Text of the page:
We made our way to our seats—section 512, row 21, so high up there was only one other row of human beings behind us, the truest definition of nosebleed seats. Friends had reported back to me about long lines to get into the stadium, but whether through refined processes or dumb luck, we got in with pretty minimal wait. About two hours remained before the concert’s start time and I was feeling lucky. I decided that I would try to buy merch.
This was much, much more complicated than it sounds. For days, the local news had done stories about people lining up in the dark to get into the stadium, hours before the gates opened. On the days when BTS did not perform, there still were lines to people to get inside and buy merch. I had seen the long lines for merch while walking up to our seats and reminded myself that the purpose of going to the concert was to see the performance, not to buy a poster or a T-shirt.
This was before I decided that I wanted a poster, and maybe also a T-shirt.
I told my husband he was in charge of keeping an eye on our seats, made my way down, and joined the first merch line that I saw, for a booth on the 300 level. I stood, and I stood, and the line slowly crept forward. I grew increasingly nervous as I moved closer and, one by one, items came off the merch display board. A friend who goes to concerts texted me that I should make my husband take my place in line if it was getting close to start time, and I frantically texted him this plan.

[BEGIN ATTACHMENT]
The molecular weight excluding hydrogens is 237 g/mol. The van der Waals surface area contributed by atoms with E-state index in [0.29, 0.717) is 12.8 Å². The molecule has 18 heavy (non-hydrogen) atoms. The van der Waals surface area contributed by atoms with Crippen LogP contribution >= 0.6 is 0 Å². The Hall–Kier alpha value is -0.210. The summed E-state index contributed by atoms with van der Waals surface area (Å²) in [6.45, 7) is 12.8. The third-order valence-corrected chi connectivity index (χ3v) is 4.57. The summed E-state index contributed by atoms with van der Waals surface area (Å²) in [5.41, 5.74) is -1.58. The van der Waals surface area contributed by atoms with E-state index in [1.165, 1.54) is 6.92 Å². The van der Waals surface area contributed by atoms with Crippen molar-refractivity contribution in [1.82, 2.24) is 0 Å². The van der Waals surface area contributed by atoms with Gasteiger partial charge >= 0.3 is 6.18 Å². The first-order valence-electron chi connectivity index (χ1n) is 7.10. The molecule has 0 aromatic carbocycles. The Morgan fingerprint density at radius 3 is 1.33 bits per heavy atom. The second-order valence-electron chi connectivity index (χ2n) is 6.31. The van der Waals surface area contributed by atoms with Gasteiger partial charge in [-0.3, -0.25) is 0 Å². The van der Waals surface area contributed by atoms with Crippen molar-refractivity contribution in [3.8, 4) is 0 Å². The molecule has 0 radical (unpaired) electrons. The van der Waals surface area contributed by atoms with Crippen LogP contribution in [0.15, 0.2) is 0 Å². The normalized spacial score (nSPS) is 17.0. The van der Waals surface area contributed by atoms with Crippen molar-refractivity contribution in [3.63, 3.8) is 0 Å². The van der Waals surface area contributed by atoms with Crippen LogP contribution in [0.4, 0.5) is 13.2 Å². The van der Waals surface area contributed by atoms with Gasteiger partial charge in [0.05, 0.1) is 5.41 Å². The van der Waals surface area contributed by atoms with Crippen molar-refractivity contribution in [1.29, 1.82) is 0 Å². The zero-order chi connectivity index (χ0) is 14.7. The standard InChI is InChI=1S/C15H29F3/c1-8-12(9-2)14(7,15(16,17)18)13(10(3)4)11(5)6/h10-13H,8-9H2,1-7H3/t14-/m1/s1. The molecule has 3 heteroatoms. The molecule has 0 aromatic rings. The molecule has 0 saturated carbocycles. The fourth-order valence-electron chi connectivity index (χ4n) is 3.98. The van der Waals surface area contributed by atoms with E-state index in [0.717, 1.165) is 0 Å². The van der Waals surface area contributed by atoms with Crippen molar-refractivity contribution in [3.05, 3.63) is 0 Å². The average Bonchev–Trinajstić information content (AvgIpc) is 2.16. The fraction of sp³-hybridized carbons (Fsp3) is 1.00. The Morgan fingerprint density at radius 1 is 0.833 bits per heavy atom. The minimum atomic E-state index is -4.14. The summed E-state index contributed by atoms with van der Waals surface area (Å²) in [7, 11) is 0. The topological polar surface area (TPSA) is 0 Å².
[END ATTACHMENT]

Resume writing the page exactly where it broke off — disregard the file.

It was around this time that they ran out of ARMY bombs. ARMY bombs are the official light stick of BTS, but calling them that doesn’t quite do them justice. At a concert, you synch your ARMY bomb using Bluetooth and it becomes part of an elaborate light show that follows along with the concert. For each song, BTS’ team creates a unique, elaborate lightscape that compliments the song; that choreography plays out over thousands of ARMY bombs, and the one in your hands becomes a part of making that happen. You can go to a BTS show without an ARMY bomb, of course, but it’s a bit like going to the beach without a book or a beach ball or a pail and shovel. You’re there, but you aren’t getting the full experience.
I was lucky; I already had an ARMY bomb because my husband bought it for me last year as a holiday present. As the line slowly crawled forward, with about 10 people left between me and the front of the line, a woman passed by said they had run out of ARMY bombs. A few moments later, one of the merch employees stood up on the table and announced in a booming voice that there were no more light sticks. She repeated it a few times—there are no more light sticks!—and a heave of disappointment rippled through the crowd. But we were in line for the light sticks, the two people behind me said out loud a few times before stepping away along with what seemed like half the line. It was the only time in the whole experience that I felt sad.